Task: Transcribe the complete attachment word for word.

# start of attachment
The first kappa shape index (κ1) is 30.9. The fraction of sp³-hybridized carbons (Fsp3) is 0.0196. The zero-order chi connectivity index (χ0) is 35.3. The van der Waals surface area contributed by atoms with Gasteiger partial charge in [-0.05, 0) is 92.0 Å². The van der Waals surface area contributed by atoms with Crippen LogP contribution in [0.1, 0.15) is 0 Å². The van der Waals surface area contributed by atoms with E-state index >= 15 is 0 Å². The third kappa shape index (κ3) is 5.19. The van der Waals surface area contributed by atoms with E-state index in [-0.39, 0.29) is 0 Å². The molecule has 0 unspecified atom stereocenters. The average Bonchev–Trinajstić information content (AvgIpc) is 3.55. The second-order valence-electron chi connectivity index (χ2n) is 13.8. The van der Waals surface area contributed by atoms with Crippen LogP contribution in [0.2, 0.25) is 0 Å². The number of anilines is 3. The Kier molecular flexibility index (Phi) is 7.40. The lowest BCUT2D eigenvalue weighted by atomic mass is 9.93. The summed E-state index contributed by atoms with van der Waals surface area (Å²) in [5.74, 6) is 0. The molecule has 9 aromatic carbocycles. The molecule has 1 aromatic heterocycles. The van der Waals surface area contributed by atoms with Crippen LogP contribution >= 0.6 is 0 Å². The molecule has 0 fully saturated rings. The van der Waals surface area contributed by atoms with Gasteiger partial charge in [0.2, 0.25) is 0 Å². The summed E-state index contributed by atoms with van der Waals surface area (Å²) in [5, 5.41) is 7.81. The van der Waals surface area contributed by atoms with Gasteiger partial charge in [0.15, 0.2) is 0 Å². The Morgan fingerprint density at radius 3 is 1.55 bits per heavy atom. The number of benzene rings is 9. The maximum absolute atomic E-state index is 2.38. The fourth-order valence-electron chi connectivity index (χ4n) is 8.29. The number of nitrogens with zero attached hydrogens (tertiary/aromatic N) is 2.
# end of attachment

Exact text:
The first kappa shape index (κ1) is 30.9. The fraction of sp³-hybridized carbons (Fsp3) is 0.0196. The zero-order chi connectivity index (χ0) is 35.3. The van der Waals surface area contributed by atoms with Gasteiger partial charge in [-0.05, 0) is 92.0 Å². The van der Waals surface area contributed by atoms with Crippen LogP contribution in [0.1, 0.15) is 0 Å². The van der Waals surface area contributed by atoms with E-state index >= 15 is 0 Å². The third kappa shape index (κ3) is 5.19. The van der Waals surface area contributed by atoms with E-state index in [-0.39, 0.29) is 0 Å². The molecule has 0 unspecified atom stereocenters. The average Bonchev–Trinajstić information content (AvgIpc) is 3.55. The second-order valence-electron chi connectivity index (χ2n) is 13.8. The van der Waals surface area contributed by atoms with Crippen LogP contribution in [0.2, 0.25) is 0 Å². The number of anilines is 3. The Kier molecular flexibility index (Phi) is 7.40. The lowest BCUT2D eigenvalue weighted by atomic mass is 9.93. The summed E-state index contributed by atoms with van der Waals surface area (Å²) in [5.74, 6) is 0. The molecule has 9 aromatic carbocycles. The molecule has 1 aromatic heterocycles. The van der Waals surface area contributed by atoms with Crippen LogP contribution >= 0.6 is 0 Å². The molecule has 0 fully saturated rings. The van der Waals surface area contributed by atoms with Gasteiger partial charge in [0.2, 0.25) is 0 Å². The summed E-state index contributed by atoms with van der Waals surface area (Å²) in [5, 5.41) is 7.81. The van der Waals surface area contributed by atoms with Gasteiger partial charge in [0.15, 0.2) is 0 Å². The Morgan fingerprint density at radius 3 is 1.55 bits per heavy atom. The number of benzene rings is 9. The maximum absolute atomic E-state index is 2.38. The fourth-order valence-electron chi connectivity index (χ4n) is 8.29. The number of nitrogens with zero attached hydrogens (tertiary/aromatic N) is 2.